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Abstract: Poster Presentations |

ATRIAL FIBRILLATION AFTER CORONARY BYPASS SURGERY: SYMPATHOMIMETIC INFUSION AND THE TIMING OF CARDIOVASCULAR MEDICATIONS FREE TO VIEW

Shea M. Eckardt, MD, PT*; Edward D. Sivak, MD, FCCP; Gregory W. Fink, MD; Charles J. Lutz, MD; William Lee, MD
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Upstate Medical University, Syracuse, NY


Chest


Chest. 2007;132(4_MeetingAbstracts):540a. doi:10.1378/chest.132.4_MeetingAbstracts.540a
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Abstract

PURPOSE: Post-operative atrial fibrillation (AFIB) associated with cardiac surgery leads to increased morbidity and length of post-operative hospital stay. Previous studies have investigated risk factors and interventions to decrease the incidence of post-operative AFIB but few have addressed the influence of sympathometic infusions or the influence of post-operative time to administration of various risk modifying medications (aspirin (ASA), beta-blockers (BB), ace-inhibitors (ACE-I), and statins.) Our study addresses the influence of these variables on the incidence of post-operative AFIB.

METHODS: A retrospective medical record review of all cases in 2003 of post-operative AFIB after coronary bypass (CABG) for a single tertiary medical center in Northern America. Valvular surgeries or patients developing intraoperative AFIB were excluded. 60 cases (21% incidence) of new onset AFIB were identified and controls (n=57) were matched for age and sex.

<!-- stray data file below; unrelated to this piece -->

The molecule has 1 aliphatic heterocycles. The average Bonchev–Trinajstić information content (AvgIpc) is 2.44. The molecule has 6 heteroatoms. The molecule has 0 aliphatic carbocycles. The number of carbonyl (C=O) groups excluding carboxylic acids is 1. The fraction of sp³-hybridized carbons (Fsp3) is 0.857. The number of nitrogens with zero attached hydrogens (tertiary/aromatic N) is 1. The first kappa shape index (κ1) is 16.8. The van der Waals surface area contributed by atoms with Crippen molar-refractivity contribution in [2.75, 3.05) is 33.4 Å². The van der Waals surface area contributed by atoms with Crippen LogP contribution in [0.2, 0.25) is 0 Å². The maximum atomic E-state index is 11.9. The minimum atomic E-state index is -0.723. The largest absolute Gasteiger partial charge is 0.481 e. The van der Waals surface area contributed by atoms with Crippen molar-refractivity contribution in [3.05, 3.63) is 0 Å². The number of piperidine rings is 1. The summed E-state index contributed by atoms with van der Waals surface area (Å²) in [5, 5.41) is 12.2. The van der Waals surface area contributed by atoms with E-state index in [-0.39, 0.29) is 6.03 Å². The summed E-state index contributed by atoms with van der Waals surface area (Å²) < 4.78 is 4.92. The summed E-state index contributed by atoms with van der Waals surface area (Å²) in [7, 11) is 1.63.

RESULTS: There was no significant difference between AFIB patients and controls in age, sex, percent diabetes mellitus, pre-operative and post-operative medication exposure (ASA, BB, ACE-I, statins), or Mg/K concentrations. The total number of patients included was 117 (AFIB + control). No difference in times to administer BB (p .23) or ACE-I (p .33) medications was identified. In the post-operative period, later administration of ASA and statins as well as dopamine infusion immediately post-operatively was associated with decreased incidence of AFIB (multivariant analysis: ASA (rr .92 CI .86-.996 p .04); statins (rr .98 CI .97-.997 p .02); dopamine (rr .35 CI .13-.91 p .03)). Administration of either epinephrine or norepinephrine is associated with an increased likelihood of developing AFIB (rr 2.75 CI 1.03–7.35 p .04).

CONCLUSION: Exposure to epinephrine and norepinephrine infusions increased the risk of AFIB. Early post-operative administration of ASA and statins increased the likelihood of post-operative AFIB. Low dose dopamine infusion may decrease the risk. The timing of BB and ACE-I administration had no effect on the incidence of AFIB.

CLINICAL IMPLICATIONS: Avoidance of epinephrine and norepinephrine infusions post-operatively in CABG may decrease the incidence of AFIB. Further prospective study of our observations is warranted.

DISCLOSURE: Shea Eckardt, None.

Wednesday, October 24, 2007

12:30 PM - 2:00 PM


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